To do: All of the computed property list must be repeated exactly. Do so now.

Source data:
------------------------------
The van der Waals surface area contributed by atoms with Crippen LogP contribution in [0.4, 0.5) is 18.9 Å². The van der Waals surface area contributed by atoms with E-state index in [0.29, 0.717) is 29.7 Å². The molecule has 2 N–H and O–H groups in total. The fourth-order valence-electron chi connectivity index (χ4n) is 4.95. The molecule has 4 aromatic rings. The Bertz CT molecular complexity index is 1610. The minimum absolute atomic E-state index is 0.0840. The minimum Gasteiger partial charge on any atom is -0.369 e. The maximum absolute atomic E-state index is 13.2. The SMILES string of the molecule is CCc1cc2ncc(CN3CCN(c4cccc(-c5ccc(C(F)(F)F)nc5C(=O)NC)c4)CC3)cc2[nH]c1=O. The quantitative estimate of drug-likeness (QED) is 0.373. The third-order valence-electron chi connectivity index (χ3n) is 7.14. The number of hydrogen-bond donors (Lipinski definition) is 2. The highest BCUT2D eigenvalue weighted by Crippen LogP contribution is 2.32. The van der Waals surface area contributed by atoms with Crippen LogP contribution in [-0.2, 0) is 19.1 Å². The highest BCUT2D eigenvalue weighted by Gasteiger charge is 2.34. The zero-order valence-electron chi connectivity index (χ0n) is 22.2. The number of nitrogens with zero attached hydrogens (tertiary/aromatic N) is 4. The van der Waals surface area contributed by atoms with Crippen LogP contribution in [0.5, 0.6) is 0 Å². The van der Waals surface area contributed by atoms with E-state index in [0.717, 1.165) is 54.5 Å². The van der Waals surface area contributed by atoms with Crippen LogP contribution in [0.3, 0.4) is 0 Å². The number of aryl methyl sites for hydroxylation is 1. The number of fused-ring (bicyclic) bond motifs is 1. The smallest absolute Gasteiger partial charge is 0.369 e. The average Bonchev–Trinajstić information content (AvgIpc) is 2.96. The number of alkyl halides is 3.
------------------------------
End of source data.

The van der Waals surface area contributed by atoms with Crippen LogP contribution in [0.4, 0.5) is 18.9 Å². The van der Waals surface area contributed by atoms with E-state index in [0.29, 0.717) is 29.7 Å². The molecule has 2 N–H and O–H groups in total. The fourth-order valence-electron chi connectivity index (χ4n) is 4.95. The molecule has 4 aromatic rings. The Bertz CT molecular complexity index is 1610. The minimum absolute atomic E-state index is 0.0840. The minimum Gasteiger partial charge on any atom is -0.369 e. The maximum absolute atomic E-state index is 13.2. The SMILES string of the molecule is CCc1cc2ncc(CN3CCN(c4cccc(-c5ccc(C(F)(F)F)nc5C(=O)NC)c4)CC3)cc2[nH]c1=O. The quantitative estimate of drug-likeness (QED) is 0.373. The third-order valence-electron chi connectivity index (χ3n) is 7.14. The number of hydrogen-bond donors (Lipinski definition) is 2. The highest BCUT2D eigenvalue weighted by Crippen LogP contribution is 2.32. The van der Waals surface area contributed by atoms with Crippen LogP contribution in [-0.2, 0) is 19.1 Å². The highest BCUT2D eigenvalue weighted by Gasteiger charge is 2.34. The zero-order valence-electron chi connectivity index (χ0n) is 22.2. The number of nitrogens with zero attached hydrogens (tertiary/aromatic N) is 4. The van der Waals surface area contributed by atoms with Crippen LogP contribution in [0.5, 0.6) is 0 Å². The van der Waals surface area contributed by atoms with E-state index in [0.717, 1.165) is 54.5 Å². The van der Waals surface area contributed by atoms with Crippen LogP contribution in [0.3, 0.4) is 0 Å². The number of aryl methyl sites for hydroxylation is 1. The number of fused-ring (bicyclic) bond motifs is 1. The smallest absolute Gasteiger partial charge is 0.369 e. The average Bonchev–Trinajstić information content (AvgIpc) is 2.96. The number of alkyl halides is 3.